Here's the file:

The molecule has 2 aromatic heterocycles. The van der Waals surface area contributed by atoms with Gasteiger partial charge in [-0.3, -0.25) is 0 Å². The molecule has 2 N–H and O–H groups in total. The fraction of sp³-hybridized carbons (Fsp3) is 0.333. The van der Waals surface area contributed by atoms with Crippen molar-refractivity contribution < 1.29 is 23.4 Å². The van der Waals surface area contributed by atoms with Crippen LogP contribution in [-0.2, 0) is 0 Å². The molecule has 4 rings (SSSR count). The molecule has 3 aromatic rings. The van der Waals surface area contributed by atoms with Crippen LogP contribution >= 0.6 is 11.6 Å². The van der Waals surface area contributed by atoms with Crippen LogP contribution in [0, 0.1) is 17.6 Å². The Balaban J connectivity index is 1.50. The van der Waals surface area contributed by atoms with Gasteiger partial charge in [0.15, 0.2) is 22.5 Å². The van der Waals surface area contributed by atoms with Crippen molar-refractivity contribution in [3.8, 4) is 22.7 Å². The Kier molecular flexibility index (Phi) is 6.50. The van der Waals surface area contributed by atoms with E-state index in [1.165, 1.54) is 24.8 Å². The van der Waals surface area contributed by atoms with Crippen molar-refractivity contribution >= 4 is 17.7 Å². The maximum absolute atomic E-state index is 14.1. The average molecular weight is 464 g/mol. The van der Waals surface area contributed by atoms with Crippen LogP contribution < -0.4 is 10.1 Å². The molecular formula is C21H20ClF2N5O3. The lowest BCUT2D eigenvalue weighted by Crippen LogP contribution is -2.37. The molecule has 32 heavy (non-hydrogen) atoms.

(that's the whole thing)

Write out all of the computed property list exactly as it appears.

The molecule has 2 aromatic heterocycles. The van der Waals surface area contributed by atoms with Gasteiger partial charge in [-0.3, -0.25) is 0 Å². The molecule has 2 N–H and O–H groups in total. The fraction of sp³-hybridized carbons (Fsp3) is 0.333. The van der Waals surface area contributed by atoms with Crippen molar-refractivity contribution < 1.29 is 23.4 Å². The van der Waals surface area contributed by atoms with Crippen LogP contribution in [-0.2, 0) is 0 Å². The molecule has 4 rings (SSSR count). The molecule has 3 aromatic rings. The van der Waals surface area contributed by atoms with Crippen LogP contribution >= 0.6 is 11.6 Å². The van der Waals surface area contributed by atoms with Crippen LogP contribution in [0, 0.1) is 17.6 Å². The Balaban J connectivity index is 1.50. The van der Waals surface area contributed by atoms with Gasteiger partial charge in [0.15, 0.2) is 22.5 Å². The van der Waals surface area contributed by atoms with Crippen molar-refractivity contribution in [3.8, 4) is 22.7 Å². The Kier molecular flexibility index (Phi) is 6.50. The van der Waals surface area contributed by atoms with E-state index in [1.165, 1.54) is 24.8 Å². The van der Waals surface area contributed by atoms with Crippen molar-refractivity contribution >= 4 is 17.7 Å². The maximum absolute atomic E-state index is 14.1. The average molecular weight is 464 g/mol. The van der Waals surface area contributed by atoms with Crippen LogP contribution < -0.4 is 10.1 Å². The molecular formula is C21H20ClF2N5O3. The lowest BCUT2D eigenvalue weighted by Crippen LogP contribution is -2.37. The molecule has 32 heavy (non-hydrogen) atoms.